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Thursday, March 21, 2013

Likable Characters

I have been getting a lot of feedback from my beta readers this week. I had one person tell me that my main character wasn't likable! At first I was like, great, I have to redo the whole book and change her and was literally freaking out. After the initial heartbreak (I love my main character!) I decided to do some research.

My main character, Ryder isn't really supposed to be super likable in the beginning. She's a shy and down on her luck when the book starts. As the book progresses she has a transformation into an independent, fun woman. So I get that when the book starts how she could be unlikable.

However, I still want people to feel for her. I want the reader to want her to change, fix her life and grow up a little. The last thing I want is for the readers to write her off as a desperate girl and not care what she does the rest of the book. So how do I do this....

This blog has some good advice on creating likable characters.

  1. Make other characters like them. I agree with this one, however I don't think that's enough. Just because they have a friend doesn't make me like them. They have to have a quality the friend likes. 
  2. Sympathy. I'm not sure how I feel about this. One reason is that in my book, you do feel sorry for the bullied girl in the beginning. Yet the reader still didn't like her. I don't think sympathy is enough. Just because you feel sorry for someone doesn't mean you like them. 
  3. Talent. Giving the character a skill or talent. That's an interesting one. I think it's a good idea. If they're good at something it makes them different. We always root for someone who isn't the norm. 
  4. Want. Have the character want something. I don't know if that makes the character likable but that should be what drives the story. If they don't want anything, why are they in the book. I just don't know if that is the answer to making a character likable. 
I'm not sure if any of those were the answer. I feel like that's not enough to make me love a character and feel invested. Here is my personal take on what makes a character likable.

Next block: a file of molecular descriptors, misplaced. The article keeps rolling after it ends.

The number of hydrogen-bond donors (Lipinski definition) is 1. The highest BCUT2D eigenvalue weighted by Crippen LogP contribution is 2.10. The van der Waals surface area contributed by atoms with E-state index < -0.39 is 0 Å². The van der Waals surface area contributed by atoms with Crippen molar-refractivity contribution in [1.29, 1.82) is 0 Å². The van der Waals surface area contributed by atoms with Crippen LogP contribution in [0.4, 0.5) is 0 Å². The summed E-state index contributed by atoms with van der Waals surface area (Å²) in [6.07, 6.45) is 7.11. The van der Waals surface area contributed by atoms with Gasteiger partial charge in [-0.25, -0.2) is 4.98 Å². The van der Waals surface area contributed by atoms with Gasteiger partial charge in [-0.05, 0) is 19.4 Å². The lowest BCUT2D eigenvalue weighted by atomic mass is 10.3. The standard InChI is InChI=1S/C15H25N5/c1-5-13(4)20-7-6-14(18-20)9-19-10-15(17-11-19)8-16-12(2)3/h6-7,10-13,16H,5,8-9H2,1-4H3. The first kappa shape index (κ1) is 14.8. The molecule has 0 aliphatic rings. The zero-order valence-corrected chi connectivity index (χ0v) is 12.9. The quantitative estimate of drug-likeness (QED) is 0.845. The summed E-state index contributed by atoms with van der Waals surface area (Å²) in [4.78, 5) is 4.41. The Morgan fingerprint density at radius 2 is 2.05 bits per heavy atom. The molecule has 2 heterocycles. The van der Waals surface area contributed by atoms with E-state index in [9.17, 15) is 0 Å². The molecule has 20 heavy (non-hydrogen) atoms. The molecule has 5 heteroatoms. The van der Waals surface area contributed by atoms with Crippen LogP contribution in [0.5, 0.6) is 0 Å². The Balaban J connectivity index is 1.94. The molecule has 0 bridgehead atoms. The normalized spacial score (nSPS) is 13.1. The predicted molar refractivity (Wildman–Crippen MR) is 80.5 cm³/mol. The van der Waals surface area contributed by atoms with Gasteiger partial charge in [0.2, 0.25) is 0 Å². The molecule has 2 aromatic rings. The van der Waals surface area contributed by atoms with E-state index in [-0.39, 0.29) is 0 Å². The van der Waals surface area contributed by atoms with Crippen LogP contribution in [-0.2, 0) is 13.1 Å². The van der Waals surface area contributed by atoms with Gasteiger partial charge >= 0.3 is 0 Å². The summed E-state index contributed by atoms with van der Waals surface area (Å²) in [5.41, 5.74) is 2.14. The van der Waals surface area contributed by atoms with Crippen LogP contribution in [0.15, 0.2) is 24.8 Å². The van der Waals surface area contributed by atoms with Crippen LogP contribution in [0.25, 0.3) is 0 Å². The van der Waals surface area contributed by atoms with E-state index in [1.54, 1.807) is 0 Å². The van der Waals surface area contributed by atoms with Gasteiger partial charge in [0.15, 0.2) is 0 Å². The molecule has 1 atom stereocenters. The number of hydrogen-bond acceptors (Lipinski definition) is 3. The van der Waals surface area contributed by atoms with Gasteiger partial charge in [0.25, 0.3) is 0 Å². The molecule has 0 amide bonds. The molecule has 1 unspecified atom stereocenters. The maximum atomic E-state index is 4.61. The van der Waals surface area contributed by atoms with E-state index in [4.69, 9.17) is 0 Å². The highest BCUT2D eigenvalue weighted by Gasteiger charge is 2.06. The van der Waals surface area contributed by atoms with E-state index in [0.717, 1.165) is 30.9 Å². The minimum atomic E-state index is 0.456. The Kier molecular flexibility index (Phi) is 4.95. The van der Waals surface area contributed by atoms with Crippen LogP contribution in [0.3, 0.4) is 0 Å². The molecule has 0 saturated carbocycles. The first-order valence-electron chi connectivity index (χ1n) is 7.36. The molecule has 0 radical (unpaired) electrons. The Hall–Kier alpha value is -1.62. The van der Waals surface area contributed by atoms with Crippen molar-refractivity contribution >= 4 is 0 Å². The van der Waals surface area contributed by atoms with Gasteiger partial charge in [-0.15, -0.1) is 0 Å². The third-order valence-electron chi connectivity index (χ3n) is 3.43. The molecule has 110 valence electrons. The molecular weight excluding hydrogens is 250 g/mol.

1. Multi-dimensional personality. I don't want to read about someone who is as complex as a cat. I think inner dialogue helps here. I think really diving into the mind of a character brings out more qualities that have the opportunity to be likable. 
  2. Make sure your character has at least one redeeming quality. Let's say you're working with a villain. Sometimes we actually like the villain or the bad guy. This is because there is something else there. They can want to control the world, and step on hundreds of toes, but maybe it's all to become noticed or the gain approval of their father. Hello, smallville- I love Lex even though he's awful. 
  3. Give them a villain. If there is always someone putting them down or harming them we can sympathize. We feel bad for the character that they have to go through this. Make the villain extra evil to get more sympathy.
  4. Make them do something. If you want us to like a character they can't be boring and sit at home all day. At least don't talk about those parts. To make us like them, they have to do things. To make them extra likable- make them do things we want them to
  5. Humor. I've heard people talking about this one time and time again. I agree that humor can make us like something. How many times do we fall for the jerk in a romance novel? All of the time- why? Because they're usually witty and funny. If a character can actually make you laugh out loud. You've got a winner.  
Tomorrow I am going to explain the difference between likable characters and relatable ones. Which is better? Which should we strive for? This is super important when writing. I know what I strive for...


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